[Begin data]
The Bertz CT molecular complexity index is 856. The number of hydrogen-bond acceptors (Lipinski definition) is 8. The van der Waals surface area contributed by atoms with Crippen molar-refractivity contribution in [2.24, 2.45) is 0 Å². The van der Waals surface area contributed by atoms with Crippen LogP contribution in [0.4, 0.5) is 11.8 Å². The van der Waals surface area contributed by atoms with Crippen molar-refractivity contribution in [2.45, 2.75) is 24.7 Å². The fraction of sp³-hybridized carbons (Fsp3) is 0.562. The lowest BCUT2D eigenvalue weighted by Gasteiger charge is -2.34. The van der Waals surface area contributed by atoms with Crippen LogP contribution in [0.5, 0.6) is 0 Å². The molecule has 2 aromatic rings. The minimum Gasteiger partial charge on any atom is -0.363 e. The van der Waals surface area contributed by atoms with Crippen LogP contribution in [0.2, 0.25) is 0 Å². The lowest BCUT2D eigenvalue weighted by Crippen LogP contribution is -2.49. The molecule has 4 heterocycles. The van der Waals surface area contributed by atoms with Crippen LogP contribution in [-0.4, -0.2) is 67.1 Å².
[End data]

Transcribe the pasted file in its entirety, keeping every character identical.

The Bertz CT molecular complexity index is 856. The number of hydrogen-bond acceptors (Lipinski definition) is 8. The van der Waals surface area contributed by atoms with Crippen molar-refractivity contribution in [2.24, 2.45) is 0 Å². The van der Waals surface area contributed by atoms with Crippen LogP contribution in [0.4, 0.5) is 11.8 Å². The van der Waals surface area contributed by atoms with Crippen molar-refractivity contribution in [2.45, 2.75) is 24.7 Å². The fraction of sp³-hybridized carbons (Fsp3) is 0.562. The lowest BCUT2D eigenvalue weighted by Gasteiger charge is -2.34. The van der Waals surface area contributed by atoms with Crippen LogP contribution in [0.5, 0.6) is 0 Å². The molecule has 2 aromatic rings. The minimum Gasteiger partial charge on any atom is -0.363 e. The van der Waals surface area contributed by atoms with Crippen LogP contribution in [0.2, 0.25) is 0 Å². The lowest BCUT2D eigenvalue weighted by Crippen LogP contribution is -2.49. The molecule has 4 heterocycles. The van der Waals surface area contributed by atoms with Crippen LogP contribution in [-0.4, -0.2) is 67.1 Å².